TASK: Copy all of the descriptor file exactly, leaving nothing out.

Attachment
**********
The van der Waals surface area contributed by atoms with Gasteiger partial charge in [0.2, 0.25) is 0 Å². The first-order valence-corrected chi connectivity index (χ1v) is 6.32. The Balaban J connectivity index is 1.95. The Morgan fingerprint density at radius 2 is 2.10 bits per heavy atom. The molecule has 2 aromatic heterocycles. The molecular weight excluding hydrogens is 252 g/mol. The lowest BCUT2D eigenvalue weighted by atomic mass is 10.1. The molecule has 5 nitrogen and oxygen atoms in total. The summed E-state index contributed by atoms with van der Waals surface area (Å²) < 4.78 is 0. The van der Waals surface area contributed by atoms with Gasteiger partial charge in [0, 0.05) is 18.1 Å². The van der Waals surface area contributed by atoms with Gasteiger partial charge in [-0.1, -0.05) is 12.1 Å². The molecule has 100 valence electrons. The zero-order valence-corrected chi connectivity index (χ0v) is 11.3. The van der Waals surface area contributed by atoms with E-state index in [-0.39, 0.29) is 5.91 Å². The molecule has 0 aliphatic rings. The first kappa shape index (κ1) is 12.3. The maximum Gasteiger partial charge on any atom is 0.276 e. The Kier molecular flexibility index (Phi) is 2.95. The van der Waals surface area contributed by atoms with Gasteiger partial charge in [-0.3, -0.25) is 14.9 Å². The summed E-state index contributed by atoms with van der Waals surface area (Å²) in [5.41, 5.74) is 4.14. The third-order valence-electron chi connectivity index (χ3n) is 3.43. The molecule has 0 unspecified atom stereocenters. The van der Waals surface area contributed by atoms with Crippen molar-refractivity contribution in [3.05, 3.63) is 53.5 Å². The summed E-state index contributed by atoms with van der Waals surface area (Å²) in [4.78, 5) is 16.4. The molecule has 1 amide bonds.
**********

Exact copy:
The van der Waals surface area contributed by atoms with Gasteiger partial charge in [0.2, 0.25) is 0 Å². The first-order valence-corrected chi connectivity index (χ1v) is 6.32. The Balaban J connectivity index is 1.95. The Morgan fingerprint density at radius 2 is 2.10 bits per heavy atom. The molecule has 2 aromatic heterocycles. The molecular weight excluding hydrogens is 252 g/mol. The lowest BCUT2D eigenvalue weighted by atomic mass is 10.1. The molecule has 5 nitrogen and oxygen atoms in total. The summed E-state index contributed by atoms with van der Waals surface area (Å²) < 4.78 is 0. The van der Waals surface area contributed by atoms with Gasteiger partial charge in [0, 0.05) is 18.1 Å². The van der Waals surface area contributed by atoms with Gasteiger partial charge in [-0.1, -0.05) is 12.1 Å². The molecule has 100 valence electrons. The zero-order valence-corrected chi connectivity index (χ0v) is 11.3. The van der Waals surface area contributed by atoms with E-state index in [-0.39, 0.29) is 5.91 Å². The molecule has 0 aliphatic rings. The first kappa shape index (κ1) is 12.3. The maximum Gasteiger partial charge on any atom is 0.276 e. The Kier molecular flexibility index (Phi) is 2.95. The van der Waals surface area contributed by atoms with Gasteiger partial charge in [-0.3, -0.25) is 14.9 Å². The summed E-state index contributed by atoms with van der Waals surface area (Å²) in [5.41, 5.74) is 4.14. The third-order valence-electron chi connectivity index (χ3n) is 3.43. The molecule has 0 unspecified atom stereocenters. The van der Waals surface area contributed by atoms with Crippen molar-refractivity contribution in [3.05, 3.63) is 53.5 Å². The summed E-state index contributed by atoms with van der Waals surface area (Å²) in [4.78, 5) is 16.4. The molecule has 1 amide bonds.